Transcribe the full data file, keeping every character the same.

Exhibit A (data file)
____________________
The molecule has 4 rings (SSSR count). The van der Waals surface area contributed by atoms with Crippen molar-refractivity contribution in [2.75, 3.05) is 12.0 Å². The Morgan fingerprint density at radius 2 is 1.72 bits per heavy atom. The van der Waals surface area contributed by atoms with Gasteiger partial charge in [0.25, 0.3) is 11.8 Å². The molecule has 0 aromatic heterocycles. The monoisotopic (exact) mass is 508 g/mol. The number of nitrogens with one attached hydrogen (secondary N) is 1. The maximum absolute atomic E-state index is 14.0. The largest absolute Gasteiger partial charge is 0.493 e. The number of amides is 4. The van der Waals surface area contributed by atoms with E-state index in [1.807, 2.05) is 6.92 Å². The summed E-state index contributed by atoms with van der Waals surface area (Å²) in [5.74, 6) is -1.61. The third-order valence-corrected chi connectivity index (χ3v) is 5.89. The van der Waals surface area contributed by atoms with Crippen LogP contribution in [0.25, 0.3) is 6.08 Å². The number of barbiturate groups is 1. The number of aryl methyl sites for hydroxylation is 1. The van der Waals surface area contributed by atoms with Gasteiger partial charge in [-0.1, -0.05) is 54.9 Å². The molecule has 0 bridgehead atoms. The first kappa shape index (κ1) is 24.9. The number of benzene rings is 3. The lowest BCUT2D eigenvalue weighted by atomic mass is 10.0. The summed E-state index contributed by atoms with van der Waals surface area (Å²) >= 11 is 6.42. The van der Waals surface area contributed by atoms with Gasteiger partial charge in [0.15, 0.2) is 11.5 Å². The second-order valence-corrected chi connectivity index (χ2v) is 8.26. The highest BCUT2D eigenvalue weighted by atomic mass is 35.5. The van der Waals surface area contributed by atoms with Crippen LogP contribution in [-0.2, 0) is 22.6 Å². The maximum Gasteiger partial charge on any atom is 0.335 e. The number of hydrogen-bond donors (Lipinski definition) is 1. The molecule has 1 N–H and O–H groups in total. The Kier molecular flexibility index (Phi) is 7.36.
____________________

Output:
The molecule has 4 rings (SSSR count). The van der Waals surface area contributed by atoms with Crippen molar-refractivity contribution in [2.75, 3.05) is 12.0 Å². The Morgan fingerprint density at radius 2 is 1.72 bits per heavy atom. The van der Waals surface area contributed by atoms with Gasteiger partial charge in [0.25, 0.3) is 11.8 Å². The molecule has 0 aromatic heterocycles. The monoisotopic (exact) mass is 508 g/mol. The number of nitrogens with one attached hydrogen (secondary N) is 1. The maximum absolute atomic E-state index is 14.0. The largest absolute Gasteiger partial charge is 0.493 e. The number of amides is 4. The van der Waals surface area contributed by atoms with E-state index in [1.807, 2.05) is 6.92 Å². The summed E-state index contributed by atoms with van der Waals surface area (Å²) in [5.74, 6) is -1.61. The third-order valence-corrected chi connectivity index (χ3v) is 5.89. The van der Waals surface area contributed by atoms with Crippen LogP contribution in [0.25, 0.3) is 6.08 Å². The number of barbiturate groups is 1. The number of aryl methyl sites for hydroxylation is 1. The van der Waals surface area contributed by atoms with Gasteiger partial charge in [-0.1, -0.05) is 54.9 Å². The molecule has 0 bridgehead atoms. The first kappa shape index (κ1) is 24.9. The number of benzene rings is 3. The lowest BCUT2D eigenvalue weighted by atomic mass is 10.0. The summed E-state index contributed by atoms with van der Waals surface area (Å²) >= 11 is 6.42. The van der Waals surface area contributed by atoms with Gasteiger partial charge in [0.15, 0.2) is 11.5 Å². The second-order valence-corrected chi connectivity index (χ2v) is 8.26. The highest BCUT2D eigenvalue weighted by atomic mass is 35.5. The van der Waals surface area contributed by atoms with Crippen LogP contribution in [-0.2, 0) is 22.6 Å². The maximum Gasteiger partial charge on any atom is 0.335 e. The number of hydrogen-bond donors (Lipinski definition) is 1. The molecule has 1 N–H and O–H groups in total. The Kier molecular flexibility index (Phi) is 7.36.